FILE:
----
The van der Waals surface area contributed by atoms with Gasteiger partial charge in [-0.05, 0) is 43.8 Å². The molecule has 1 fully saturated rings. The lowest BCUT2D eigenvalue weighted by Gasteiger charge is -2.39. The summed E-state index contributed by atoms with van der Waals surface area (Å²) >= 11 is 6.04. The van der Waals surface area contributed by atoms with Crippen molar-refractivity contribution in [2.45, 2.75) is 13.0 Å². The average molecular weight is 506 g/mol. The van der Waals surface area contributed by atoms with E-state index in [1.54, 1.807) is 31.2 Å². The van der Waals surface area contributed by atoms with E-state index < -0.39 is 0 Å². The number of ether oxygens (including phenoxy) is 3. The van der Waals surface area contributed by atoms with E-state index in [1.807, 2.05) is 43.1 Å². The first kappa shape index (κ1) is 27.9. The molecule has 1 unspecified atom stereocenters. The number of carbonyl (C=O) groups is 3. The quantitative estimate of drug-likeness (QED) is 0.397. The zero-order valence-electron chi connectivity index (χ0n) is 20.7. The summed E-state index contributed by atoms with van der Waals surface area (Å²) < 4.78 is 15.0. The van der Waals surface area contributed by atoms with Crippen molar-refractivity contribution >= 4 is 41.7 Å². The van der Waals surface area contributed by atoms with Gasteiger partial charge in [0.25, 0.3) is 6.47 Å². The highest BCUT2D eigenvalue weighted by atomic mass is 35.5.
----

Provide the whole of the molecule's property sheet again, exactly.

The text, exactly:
The van der Waals surface area contributed by atoms with Gasteiger partial charge in [-0.05, 0) is 43.8 Å². The molecule has 1 fully saturated rings. The lowest BCUT2D eigenvalue weighted by Gasteiger charge is -2.39. The summed E-state index contributed by atoms with van der Waals surface area (Å²) >= 11 is 6.04. The van der Waals surface area contributed by atoms with Crippen molar-refractivity contribution in [2.45, 2.75) is 13.0 Å². The average molecular weight is 506 g/mol. The van der Waals surface area contributed by atoms with E-state index in [1.54, 1.807) is 31.2 Å². The van der Waals surface area contributed by atoms with E-state index < -0.39 is 0 Å². The number of ether oxygens (including phenoxy) is 3. The van der Waals surface area contributed by atoms with E-state index in [1.807, 2.05) is 43.1 Å². The first kappa shape index (κ1) is 27.9. The molecule has 1 unspecified atom stereocenters. The number of carbonyl (C=O) groups is 3. The quantitative estimate of drug-likeness (QED) is 0.397. The zero-order valence-electron chi connectivity index (χ0n) is 20.7. The summed E-state index contributed by atoms with van der Waals surface area (Å²) < 4.78 is 15.0. The van der Waals surface area contributed by atoms with Crippen molar-refractivity contribution >= 4 is 41.7 Å². The van der Waals surface area contributed by atoms with Gasteiger partial charge in [0.25, 0.3) is 6.47 Å². The highest BCUT2D eigenvalue weighted by atomic mass is 35.5.